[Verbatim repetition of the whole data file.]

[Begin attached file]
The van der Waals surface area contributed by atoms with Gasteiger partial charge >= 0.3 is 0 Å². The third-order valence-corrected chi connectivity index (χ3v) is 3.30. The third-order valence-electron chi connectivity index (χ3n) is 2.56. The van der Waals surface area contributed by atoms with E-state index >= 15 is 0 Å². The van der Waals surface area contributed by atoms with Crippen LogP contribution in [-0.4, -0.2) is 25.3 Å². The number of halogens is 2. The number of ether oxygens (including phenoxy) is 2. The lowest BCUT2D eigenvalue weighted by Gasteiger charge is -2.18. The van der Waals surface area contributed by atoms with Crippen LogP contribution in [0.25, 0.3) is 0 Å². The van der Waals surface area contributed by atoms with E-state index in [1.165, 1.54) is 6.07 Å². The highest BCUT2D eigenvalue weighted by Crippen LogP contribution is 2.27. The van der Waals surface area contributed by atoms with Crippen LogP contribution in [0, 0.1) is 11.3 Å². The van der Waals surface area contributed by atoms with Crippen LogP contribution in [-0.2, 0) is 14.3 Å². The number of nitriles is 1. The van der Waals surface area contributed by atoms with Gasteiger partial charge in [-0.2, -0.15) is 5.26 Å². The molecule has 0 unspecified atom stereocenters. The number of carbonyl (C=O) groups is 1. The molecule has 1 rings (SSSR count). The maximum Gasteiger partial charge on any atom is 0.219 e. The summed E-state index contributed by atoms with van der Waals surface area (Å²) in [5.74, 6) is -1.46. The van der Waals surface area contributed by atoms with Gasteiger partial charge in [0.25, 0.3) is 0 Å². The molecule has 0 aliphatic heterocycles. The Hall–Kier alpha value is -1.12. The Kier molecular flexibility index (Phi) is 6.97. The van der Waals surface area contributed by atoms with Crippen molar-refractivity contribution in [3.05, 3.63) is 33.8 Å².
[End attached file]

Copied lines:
The van der Waals surface area contributed by atoms with Gasteiger partial charge >= 0.3 is 0 Å². The third-order valence-corrected chi connectivity index (χ3v) is 3.30. The third-order valence-electron chi connectivity index (χ3n) is 2.56. The van der Waals surface area contributed by atoms with E-state index >= 15 is 0 Å². The van der Waals surface area contributed by atoms with Crippen LogP contribution in [-0.4, -0.2) is 25.3 Å². The number of halogens is 2. The number of ether oxygens (including phenoxy) is 2. The lowest BCUT2D eigenvalue weighted by Gasteiger charge is -2.18. The van der Waals surface area contributed by atoms with Crippen LogP contribution in [0.25, 0.3) is 0 Å². The van der Waals surface area contributed by atoms with E-state index in [1.165, 1.54) is 6.07 Å². The highest BCUT2D eigenvalue weighted by Crippen LogP contribution is 2.27. The van der Waals surface area contributed by atoms with Crippen LogP contribution in [0, 0.1) is 11.3 Å². The van der Waals surface area contributed by atoms with Crippen LogP contribution in [-0.2, 0) is 14.3 Å². The number of nitriles is 1. The van der Waals surface area contributed by atoms with Gasteiger partial charge in [-0.2, -0.15) is 5.26 Å². The molecule has 0 unspecified atom stereocenters. The number of carbonyl (C=O) groups is 1. The molecule has 1 rings (SSSR count). The maximum Gasteiger partial charge on any atom is 0.219 e. The summed E-state index contributed by atoms with van der Waals surface area (Å²) in [5.74, 6) is -1.46. The van der Waals surface area contributed by atoms with Gasteiger partial charge in [0.25, 0.3) is 0 Å². The molecule has 0 aliphatic heterocycles. The Hall–Kier alpha value is -1.12. The Kier molecular flexibility index (Phi) is 6.97. The van der Waals surface area contributed by atoms with Crippen molar-refractivity contribution in [3.05, 3.63) is 33.8 Å².